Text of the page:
Ann Chen

I am currently a PHD student in Department of Geophysics. I joined the Stanford Radar Interferometry Group in fall 2008.

Phase measurements from interferometric synthetic aperture radar (InSAR) can potentially measure centimetre-scale changes in deformation over timespans of days to years. At present, I am using the Repeat Orbit Interferometry Package (ROI_PAC) to process InSAR data from spaceborne synthetic aperture radar instruments like the European Remote-Sensing Satellite (ERS) and the Advanced Land Observation Satellite (ALOS). The L-band ALOS data can be further used to study effects of the Earth's atmosphere and ionosphere on InSAR data. The interferograms generated from ALOS data show the phase changes that might be caused by the atmosphere or ionosphere. With Global Positioning System (GPS) data in hand, I hope to measure the electron density in the ionosphere on a given day based on ionospheric delay estimation with dual-frequency measurements. Comparing the interferograms and the electron densities of these days, I am trying to distinguish between the ionosphere's effects and atmospheric effect.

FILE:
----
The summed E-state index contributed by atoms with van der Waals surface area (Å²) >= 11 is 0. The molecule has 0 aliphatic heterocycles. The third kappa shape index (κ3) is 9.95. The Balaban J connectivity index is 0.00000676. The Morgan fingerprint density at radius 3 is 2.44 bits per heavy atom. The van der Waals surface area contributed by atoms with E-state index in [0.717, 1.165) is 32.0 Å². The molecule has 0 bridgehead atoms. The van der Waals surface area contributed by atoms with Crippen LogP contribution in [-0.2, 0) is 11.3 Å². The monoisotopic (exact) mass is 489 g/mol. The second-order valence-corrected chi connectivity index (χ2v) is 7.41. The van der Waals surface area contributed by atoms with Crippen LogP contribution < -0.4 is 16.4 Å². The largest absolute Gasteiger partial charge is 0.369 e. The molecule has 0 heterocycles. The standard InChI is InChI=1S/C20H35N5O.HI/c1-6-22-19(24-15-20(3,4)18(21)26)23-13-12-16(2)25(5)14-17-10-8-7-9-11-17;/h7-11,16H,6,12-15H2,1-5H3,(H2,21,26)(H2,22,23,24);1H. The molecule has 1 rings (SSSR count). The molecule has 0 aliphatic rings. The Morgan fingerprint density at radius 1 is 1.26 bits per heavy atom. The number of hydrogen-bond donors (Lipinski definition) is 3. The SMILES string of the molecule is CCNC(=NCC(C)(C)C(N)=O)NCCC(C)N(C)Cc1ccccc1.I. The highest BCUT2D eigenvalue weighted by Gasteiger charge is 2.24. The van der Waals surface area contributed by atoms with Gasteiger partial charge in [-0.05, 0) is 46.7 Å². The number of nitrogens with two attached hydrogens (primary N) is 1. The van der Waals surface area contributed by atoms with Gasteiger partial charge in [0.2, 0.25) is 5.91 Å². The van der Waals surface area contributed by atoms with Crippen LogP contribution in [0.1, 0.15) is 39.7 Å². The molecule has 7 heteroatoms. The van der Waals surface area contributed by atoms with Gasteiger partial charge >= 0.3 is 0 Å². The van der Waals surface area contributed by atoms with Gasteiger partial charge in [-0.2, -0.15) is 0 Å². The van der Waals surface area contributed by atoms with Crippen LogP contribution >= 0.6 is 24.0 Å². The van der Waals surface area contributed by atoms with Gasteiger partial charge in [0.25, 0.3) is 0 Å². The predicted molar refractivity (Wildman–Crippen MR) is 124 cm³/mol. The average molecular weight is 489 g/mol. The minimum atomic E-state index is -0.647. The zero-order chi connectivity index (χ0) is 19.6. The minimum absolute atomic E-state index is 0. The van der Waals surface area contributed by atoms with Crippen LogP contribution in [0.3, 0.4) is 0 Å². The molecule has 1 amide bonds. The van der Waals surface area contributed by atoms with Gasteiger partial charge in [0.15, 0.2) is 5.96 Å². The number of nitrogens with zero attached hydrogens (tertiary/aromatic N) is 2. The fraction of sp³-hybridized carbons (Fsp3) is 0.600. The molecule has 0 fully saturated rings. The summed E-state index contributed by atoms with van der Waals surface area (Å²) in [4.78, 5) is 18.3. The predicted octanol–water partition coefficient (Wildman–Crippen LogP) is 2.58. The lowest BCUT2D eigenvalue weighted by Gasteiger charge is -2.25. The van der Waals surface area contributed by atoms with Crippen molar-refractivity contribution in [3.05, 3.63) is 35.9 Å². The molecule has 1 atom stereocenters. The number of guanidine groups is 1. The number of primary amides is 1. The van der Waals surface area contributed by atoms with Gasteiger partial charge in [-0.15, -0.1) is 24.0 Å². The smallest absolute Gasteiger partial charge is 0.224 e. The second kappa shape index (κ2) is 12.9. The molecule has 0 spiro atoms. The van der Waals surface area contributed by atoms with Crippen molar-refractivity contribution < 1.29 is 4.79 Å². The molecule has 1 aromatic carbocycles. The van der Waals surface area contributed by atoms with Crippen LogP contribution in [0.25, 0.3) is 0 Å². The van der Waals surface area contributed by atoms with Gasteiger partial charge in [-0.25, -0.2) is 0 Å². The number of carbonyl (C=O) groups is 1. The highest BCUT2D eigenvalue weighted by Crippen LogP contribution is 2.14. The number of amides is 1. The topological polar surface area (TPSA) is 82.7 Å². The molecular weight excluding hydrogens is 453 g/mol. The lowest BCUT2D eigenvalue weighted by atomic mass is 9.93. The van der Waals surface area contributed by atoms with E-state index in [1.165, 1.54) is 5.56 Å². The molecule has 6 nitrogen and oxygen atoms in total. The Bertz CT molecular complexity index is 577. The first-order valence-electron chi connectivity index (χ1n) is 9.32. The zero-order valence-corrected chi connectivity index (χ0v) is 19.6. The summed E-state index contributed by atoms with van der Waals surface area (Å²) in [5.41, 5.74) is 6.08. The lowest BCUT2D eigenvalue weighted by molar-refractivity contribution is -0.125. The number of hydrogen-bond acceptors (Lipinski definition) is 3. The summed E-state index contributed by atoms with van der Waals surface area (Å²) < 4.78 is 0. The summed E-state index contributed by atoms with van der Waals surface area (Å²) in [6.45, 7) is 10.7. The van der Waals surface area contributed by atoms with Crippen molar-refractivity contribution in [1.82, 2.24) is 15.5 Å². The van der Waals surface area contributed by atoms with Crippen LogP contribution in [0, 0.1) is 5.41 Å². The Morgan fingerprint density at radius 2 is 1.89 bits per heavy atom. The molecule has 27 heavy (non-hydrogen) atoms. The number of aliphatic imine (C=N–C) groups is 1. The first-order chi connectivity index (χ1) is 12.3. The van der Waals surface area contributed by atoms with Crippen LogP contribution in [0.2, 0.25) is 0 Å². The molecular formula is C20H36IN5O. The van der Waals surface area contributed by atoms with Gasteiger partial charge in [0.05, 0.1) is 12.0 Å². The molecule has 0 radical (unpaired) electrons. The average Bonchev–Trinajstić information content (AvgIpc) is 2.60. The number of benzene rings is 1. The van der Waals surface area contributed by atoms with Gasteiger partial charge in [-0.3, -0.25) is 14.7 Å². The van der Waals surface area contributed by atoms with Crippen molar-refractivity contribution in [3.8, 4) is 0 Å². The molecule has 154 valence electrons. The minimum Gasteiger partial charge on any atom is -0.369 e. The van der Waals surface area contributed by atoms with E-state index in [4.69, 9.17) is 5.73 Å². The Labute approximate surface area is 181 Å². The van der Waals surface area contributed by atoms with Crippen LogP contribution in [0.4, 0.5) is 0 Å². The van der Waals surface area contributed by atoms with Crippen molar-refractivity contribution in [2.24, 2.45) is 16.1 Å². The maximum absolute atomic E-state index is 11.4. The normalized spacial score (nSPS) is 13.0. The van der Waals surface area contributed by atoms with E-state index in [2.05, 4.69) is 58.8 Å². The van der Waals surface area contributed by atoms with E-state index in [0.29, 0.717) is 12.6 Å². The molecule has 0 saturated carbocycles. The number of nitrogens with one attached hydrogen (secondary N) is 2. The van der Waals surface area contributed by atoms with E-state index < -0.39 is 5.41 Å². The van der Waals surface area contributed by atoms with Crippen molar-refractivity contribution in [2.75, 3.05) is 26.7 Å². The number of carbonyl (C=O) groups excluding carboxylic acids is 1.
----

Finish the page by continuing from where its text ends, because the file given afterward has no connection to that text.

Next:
The different colors in the figure shows the phase changes that are caused by effects of atmosphere and ionosphere. (These are mainly due to the atmosphere, probably.)